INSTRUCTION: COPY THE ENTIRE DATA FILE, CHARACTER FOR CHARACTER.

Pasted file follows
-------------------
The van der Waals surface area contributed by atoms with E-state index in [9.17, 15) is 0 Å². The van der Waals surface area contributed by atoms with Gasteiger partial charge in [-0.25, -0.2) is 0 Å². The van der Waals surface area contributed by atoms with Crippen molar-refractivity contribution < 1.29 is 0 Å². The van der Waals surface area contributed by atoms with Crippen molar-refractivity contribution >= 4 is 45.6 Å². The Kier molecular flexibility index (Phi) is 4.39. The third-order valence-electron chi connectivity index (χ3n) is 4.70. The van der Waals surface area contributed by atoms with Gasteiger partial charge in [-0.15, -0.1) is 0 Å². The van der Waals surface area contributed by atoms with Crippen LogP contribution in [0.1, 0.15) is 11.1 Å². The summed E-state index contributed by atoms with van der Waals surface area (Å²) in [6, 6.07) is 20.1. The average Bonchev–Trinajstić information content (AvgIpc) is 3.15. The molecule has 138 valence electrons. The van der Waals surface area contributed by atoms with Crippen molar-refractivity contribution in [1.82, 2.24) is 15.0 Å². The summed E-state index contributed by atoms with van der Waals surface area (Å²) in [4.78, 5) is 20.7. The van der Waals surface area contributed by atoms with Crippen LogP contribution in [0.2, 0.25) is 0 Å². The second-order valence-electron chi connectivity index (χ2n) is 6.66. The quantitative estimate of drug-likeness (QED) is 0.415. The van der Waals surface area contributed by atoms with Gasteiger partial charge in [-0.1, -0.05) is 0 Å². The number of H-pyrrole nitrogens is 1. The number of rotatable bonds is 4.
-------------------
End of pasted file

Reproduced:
The van der Waals surface area contributed by atoms with E-state index in [9.17, 15) is 0 Å². The van der Waals surface area contributed by atoms with Gasteiger partial charge in [-0.25, -0.2) is 0 Å². The van der Waals surface area contributed by atoms with Crippen molar-refractivity contribution < 1.29 is 0 Å². The van der Waals surface area contributed by atoms with Crippen molar-refractivity contribution >= 4 is 45.6 Å². The Kier molecular flexibility index (Phi) is 4.39. The third-order valence-electron chi connectivity index (χ3n) is 4.70. The van der Waals surface area contributed by atoms with Gasteiger partial charge in [-0.15, -0.1) is 0 Å². The van der Waals surface area contributed by atoms with Crippen LogP contribution in [0.1, 0.15) is 11.1 Å². The summed E-state index contributed by atoms with van der Waals surface area (Å²) in [6, 6.07) is 20.1. The average Bonchev–Trinajstić information content (AvgIpc) is 3.15. The molecule has 138 valence electrons. The van der Waals surface area contributed by atoms with Crippen molar-refractivity contribution in [1.82, 2.24) is 15.0 Å². The summed E-state index contributed by atoms with van der Waals surface area (Å²) in [4.78, 5) is 20.7. The van der Waals surface area contributed by atoms with Crippen LogP contribution in [0.2, 0.25) is 0 Å². The second-order valence-electron chi connectivity index (χ2n) is 6.66. The quantitative estimate of drug-likeness (QED) is 0.415. The van der Waals surface area contributed by atoms with Gasteiger partial charge in [-0.1, -0.05) is 0 Å². The number of H-pyrrole nitrogens is 1. The number of rotatable bonds is 4.